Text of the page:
As far as we’ve come, passwords are sadly still the last line of defense for just about every one of our digital accounts and devices. That’s unfortunate because they’re typically not great at securing your sensitive data in today’s world.
That’s nothing new; password protection isn’t perfect and hasn’t been for a long time. So if biometric methods like fingerprint scanning and facial recognition aren’t an option to protect your property and data, all you can do is try to create the strongest, most un-guessable password you can for each of your accounts.
The problem is, that takes effort and a lot of people tend to prefer speed and convenience. That’s why simple and easy-to-guess passwords that have been around since the dawn of the internet are still extremely popular. Tap or click here to see which passwords are the least secure. Even so, you won’t believe how many people are still using them.
The easiest password of them all
Think back to your earliest memories, when you learned some of life’s most important skills — like using numbers. Sure, you might never remember the quadratic equation, but you’ll never forget how to count from 1 to 10. Maybe that’s why it’s still the basis of a password millions continue to use.
Across the pond in the U.K, their National Cyber Security Center (NCSC) recently conducted a study along with Have I Been Pwned’s, Troy Hunt. Tap or click here to learn more about Have I Been Pwned. They wanted to know what passwords people are using to protect their sensitive data, so they took a look at various public databases of breached accounts. It wasn’t good.
To top the list of simple passwords you should never use, but many apparently still do, is “123456.” Yeah, just through exposed credentials they found this password was used for over 23 million accounts around the world. Just imagine how many other accounts it’s being used for that haven’t been breached … yet.
The silver medal goes to the more advanced version of the same password, “123456789.” But sorry to break it to you, those three extra characters aren’t going to stump even the dumbest cyber crooks.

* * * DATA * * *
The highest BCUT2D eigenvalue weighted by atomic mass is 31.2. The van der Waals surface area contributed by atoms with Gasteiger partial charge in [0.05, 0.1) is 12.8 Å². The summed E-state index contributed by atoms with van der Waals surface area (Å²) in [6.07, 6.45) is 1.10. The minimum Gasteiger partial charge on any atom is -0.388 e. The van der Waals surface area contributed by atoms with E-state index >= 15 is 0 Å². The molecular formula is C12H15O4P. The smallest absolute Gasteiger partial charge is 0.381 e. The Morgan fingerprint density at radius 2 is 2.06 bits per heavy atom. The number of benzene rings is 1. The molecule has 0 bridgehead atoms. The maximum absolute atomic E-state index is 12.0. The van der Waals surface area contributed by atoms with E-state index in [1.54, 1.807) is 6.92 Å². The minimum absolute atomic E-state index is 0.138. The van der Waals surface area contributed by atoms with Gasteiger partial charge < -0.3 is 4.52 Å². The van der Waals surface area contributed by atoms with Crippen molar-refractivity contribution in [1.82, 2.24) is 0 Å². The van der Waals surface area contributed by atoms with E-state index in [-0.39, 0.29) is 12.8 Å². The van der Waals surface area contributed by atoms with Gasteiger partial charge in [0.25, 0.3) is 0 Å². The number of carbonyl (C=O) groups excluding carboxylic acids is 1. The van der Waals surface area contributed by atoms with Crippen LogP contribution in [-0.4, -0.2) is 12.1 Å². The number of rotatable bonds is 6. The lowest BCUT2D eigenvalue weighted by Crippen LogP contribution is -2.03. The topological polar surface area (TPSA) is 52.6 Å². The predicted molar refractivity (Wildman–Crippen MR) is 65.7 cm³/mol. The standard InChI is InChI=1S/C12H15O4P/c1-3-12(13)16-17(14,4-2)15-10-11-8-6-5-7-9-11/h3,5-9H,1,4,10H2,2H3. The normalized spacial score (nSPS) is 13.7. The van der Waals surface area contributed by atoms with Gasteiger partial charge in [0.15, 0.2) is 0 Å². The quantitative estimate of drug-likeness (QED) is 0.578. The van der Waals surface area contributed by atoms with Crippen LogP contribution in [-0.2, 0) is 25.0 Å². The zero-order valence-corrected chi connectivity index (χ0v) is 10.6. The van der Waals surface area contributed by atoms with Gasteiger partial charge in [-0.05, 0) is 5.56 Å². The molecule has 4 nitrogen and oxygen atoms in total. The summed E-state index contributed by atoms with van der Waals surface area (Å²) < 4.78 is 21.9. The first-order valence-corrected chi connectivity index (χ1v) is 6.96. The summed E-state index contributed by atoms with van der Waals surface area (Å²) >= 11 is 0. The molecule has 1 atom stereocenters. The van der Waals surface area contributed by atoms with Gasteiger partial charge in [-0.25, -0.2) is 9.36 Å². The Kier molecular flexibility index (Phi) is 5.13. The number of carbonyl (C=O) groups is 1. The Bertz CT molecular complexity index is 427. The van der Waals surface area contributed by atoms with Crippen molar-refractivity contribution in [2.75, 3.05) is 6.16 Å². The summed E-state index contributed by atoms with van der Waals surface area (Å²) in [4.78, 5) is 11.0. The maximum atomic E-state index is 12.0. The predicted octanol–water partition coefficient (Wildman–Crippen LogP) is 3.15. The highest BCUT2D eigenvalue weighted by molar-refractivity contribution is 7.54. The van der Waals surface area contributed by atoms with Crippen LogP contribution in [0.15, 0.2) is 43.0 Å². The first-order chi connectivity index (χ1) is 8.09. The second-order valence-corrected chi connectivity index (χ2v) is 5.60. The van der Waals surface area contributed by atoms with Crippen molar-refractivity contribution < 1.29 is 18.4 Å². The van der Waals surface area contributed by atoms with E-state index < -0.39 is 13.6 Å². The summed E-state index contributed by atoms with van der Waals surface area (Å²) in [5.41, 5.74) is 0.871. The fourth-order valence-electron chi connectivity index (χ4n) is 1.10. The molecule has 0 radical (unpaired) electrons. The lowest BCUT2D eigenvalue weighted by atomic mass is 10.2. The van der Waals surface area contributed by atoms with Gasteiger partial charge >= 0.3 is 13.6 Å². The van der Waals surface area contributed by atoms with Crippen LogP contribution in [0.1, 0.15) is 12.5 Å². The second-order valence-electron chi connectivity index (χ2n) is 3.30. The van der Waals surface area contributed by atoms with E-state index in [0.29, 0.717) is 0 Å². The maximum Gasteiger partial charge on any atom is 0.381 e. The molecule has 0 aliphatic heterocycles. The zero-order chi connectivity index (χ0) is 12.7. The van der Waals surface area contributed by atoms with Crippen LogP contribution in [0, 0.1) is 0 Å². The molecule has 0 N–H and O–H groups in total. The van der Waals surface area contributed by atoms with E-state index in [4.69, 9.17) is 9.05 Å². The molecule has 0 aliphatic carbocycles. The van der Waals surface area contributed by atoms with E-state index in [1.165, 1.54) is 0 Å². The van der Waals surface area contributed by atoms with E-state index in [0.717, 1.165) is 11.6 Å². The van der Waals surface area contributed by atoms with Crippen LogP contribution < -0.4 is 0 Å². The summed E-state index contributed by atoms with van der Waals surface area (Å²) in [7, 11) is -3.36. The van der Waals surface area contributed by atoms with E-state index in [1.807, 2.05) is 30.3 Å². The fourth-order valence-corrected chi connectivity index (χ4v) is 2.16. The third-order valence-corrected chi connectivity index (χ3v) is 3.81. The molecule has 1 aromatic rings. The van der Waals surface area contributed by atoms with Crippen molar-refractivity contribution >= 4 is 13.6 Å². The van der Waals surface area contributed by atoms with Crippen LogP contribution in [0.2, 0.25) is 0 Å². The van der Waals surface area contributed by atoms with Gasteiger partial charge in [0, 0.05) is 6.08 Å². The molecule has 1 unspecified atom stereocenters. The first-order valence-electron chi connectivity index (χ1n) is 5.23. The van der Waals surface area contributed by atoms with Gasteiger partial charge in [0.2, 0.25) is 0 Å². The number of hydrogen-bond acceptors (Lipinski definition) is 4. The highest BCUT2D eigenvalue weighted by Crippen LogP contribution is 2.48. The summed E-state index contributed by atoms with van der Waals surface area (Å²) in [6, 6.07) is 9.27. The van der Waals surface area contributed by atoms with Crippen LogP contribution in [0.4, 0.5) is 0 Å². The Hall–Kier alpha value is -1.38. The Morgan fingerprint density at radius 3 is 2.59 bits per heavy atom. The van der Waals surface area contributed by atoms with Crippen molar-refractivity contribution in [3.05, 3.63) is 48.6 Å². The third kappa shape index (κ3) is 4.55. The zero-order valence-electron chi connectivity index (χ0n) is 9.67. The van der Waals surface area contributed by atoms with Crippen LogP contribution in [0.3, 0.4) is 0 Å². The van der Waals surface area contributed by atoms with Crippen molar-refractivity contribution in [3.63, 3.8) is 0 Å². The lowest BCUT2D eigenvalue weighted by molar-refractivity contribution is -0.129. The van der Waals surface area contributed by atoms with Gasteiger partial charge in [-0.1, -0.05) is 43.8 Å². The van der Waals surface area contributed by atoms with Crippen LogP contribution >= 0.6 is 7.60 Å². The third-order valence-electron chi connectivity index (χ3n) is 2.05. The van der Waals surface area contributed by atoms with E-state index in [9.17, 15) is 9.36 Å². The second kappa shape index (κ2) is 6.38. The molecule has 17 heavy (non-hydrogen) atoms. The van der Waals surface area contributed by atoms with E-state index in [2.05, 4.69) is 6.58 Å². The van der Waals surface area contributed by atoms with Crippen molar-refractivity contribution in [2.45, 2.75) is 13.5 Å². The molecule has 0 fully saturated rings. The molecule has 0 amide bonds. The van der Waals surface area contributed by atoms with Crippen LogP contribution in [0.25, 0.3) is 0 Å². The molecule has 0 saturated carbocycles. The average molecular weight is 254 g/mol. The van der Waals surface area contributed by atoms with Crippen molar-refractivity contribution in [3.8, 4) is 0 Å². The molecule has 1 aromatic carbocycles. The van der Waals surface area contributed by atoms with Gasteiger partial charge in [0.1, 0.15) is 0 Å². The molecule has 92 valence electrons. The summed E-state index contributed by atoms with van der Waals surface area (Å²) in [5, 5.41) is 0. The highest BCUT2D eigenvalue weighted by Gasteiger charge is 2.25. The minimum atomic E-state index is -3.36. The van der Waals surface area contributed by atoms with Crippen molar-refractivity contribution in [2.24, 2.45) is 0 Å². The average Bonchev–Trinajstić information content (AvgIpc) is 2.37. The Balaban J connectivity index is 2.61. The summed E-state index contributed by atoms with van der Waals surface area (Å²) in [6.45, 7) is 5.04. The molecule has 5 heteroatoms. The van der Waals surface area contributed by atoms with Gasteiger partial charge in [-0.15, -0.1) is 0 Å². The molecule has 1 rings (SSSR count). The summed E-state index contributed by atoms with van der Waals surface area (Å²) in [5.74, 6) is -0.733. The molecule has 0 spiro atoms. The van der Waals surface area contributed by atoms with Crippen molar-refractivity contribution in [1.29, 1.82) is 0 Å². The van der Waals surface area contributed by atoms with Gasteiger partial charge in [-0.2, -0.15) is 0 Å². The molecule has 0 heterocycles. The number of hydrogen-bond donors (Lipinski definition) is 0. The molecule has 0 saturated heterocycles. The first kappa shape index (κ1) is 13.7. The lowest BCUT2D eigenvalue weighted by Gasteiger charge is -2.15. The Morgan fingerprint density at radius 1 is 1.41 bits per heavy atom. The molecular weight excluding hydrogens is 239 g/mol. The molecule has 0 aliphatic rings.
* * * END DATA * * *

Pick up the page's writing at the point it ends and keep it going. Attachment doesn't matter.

Rounding out the top five simple passwords people continue to use, “qwerty” comes in at number three. That’s followed by the least original password ever, “password,” and at number five it’s “1111111.” Ouch.
Are your passwords strong?
Sometimes accounts get exposed, whether you use a simple password or an extremely complex one; tap or click here to learn more. That’s why it’s not only important to have a strong password, but to also have a different one for each account. Tap or click here to learn how to create a tough password. That way if one of your passwords is leaked, it doesn’t mean all your accounts are at risk.
Creating new passwords has always been tricky and frustrating. In fact, 65% of Harris Poll respondents said they reuse the same password for multiple accounts; a recipe for disaster.
It only takes one site to be breached to expose your password and attackers can use that information to access any of your other online accounts that share the same password. Sure, it sounds daunting to create a unique password for potentially dozens of accounts. Who can remember them all? The safest thing to do is to use a more secure password manager, like RoboForm.
RoboForm’s password generator creates random, strong and unique passwords for all your online accounts. The passwords include combinations of numbers, uppercase and lowercase letters, and special characters. These combinations can be adjusted to fit different sites’ unique password requirements.
RoboForm Password Manager organizes and encrypts your data, securing your online presence and makes your experience less stressful. There’s no need to continue with insecure methods of tracking, such as physical password books, sticky notes or spreadsheets, and there’s significantly less risk of losing your passwords to hackers.
RoboForm securely stores all of your passwords and other important data such as PINS or license keys. So say goodbye to writing down passwords. Take advantage of this limited-time offer and get 60% off RoboForm password manager!
Whatever you do, don’t write your passwords on a piece of paper and tape them to your monitor. Unless of course, it’s “123456.” Your co-workers probably would have guessed that anyway.